The bystanders watched in horror as the Harley rider shot through the air and into a bus stop bench near the Coolidge Street corner, the bike skidding down the street in a spray of sparks. The second motorcyclist pulled to a stop when he hit the intersection's red light.

At that moment, Christopher Maxey and his brother were in their car, paused at the opposite side of the intersection. They saw the fallen Harley sliding toward them, and a man in a white T-shirt lying on the ground. They hopped out of their car and ran over. They saw what looked like a Highway Patrol officer across the street, in a gold helmet and tan uniform — "just regular uniform," Maxey would remember. Each set of eyes saw different variations on the attire of the second rider, tricks of light and bias that raise questions about the reliability of memory.

Sherri-Lyn Miller saw an entirely different kind of bike. Miller was walking up Coolidge with her 13-year-old son when she saw a motorcycle waiting at the stop light — the same one Maxey saw, except to her eyes, the motorcycle was a Harley-Davidson, not a law enforcement BMW. She didn't notice what the rider looked like.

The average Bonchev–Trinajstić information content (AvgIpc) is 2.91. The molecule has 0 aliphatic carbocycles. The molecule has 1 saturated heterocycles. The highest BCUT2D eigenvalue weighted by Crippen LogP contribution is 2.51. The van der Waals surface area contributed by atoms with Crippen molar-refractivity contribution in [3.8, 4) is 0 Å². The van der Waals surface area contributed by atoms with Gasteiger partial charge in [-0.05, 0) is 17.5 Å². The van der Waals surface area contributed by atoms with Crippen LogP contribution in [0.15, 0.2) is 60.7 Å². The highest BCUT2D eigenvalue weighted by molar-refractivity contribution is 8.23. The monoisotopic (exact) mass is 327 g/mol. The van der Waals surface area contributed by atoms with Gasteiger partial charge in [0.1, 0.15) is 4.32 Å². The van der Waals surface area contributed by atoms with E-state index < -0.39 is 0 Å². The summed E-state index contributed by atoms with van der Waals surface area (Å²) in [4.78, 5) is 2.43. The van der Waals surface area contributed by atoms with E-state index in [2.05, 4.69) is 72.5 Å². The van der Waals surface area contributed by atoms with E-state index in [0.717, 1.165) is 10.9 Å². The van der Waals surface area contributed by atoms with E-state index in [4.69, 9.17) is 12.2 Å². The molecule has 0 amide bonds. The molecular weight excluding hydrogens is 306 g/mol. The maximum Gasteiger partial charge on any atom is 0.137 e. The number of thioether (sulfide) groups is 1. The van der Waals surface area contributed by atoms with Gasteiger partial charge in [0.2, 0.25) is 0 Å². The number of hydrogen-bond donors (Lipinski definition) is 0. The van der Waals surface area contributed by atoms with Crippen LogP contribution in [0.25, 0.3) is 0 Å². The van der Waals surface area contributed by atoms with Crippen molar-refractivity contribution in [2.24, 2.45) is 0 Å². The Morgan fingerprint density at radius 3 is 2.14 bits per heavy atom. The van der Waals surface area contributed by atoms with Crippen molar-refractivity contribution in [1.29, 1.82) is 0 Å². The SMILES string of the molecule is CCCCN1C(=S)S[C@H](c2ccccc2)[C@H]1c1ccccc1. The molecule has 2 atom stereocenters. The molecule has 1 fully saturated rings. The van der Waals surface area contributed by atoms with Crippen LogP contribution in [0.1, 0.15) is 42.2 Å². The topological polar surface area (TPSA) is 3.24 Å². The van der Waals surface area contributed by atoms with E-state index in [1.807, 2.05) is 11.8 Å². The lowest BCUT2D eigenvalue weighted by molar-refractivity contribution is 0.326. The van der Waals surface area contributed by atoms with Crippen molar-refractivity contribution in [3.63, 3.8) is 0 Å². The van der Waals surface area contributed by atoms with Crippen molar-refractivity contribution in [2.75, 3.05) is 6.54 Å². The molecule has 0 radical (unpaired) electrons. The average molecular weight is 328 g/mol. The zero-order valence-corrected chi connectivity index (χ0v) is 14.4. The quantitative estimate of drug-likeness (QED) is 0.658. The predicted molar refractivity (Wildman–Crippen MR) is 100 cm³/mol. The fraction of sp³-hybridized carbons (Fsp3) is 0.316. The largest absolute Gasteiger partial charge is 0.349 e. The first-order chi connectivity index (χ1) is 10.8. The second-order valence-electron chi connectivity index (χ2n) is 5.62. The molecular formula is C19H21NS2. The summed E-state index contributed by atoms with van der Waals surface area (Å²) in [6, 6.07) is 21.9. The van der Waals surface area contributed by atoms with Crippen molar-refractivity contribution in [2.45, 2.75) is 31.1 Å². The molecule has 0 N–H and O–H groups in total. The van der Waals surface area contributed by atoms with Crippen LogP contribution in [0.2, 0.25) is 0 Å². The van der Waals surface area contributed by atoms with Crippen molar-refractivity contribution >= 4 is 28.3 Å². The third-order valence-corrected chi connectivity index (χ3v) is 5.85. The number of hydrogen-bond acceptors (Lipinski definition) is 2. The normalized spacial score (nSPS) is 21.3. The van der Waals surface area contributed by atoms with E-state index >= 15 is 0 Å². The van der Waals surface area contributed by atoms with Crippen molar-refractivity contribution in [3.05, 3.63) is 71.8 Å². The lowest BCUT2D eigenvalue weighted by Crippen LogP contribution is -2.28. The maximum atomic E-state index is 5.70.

Maxey and his brother were sure it was a CHP officer. As they cut through the intersection, they waved their arms at him, yelling for his attention. A dozen others nearby did the same. But the motorcyclist just sat there, staring at the scene. After a few moments, the motorcycle took off, turning down Coolidge in the direction of the Interstate 580 on-ramp.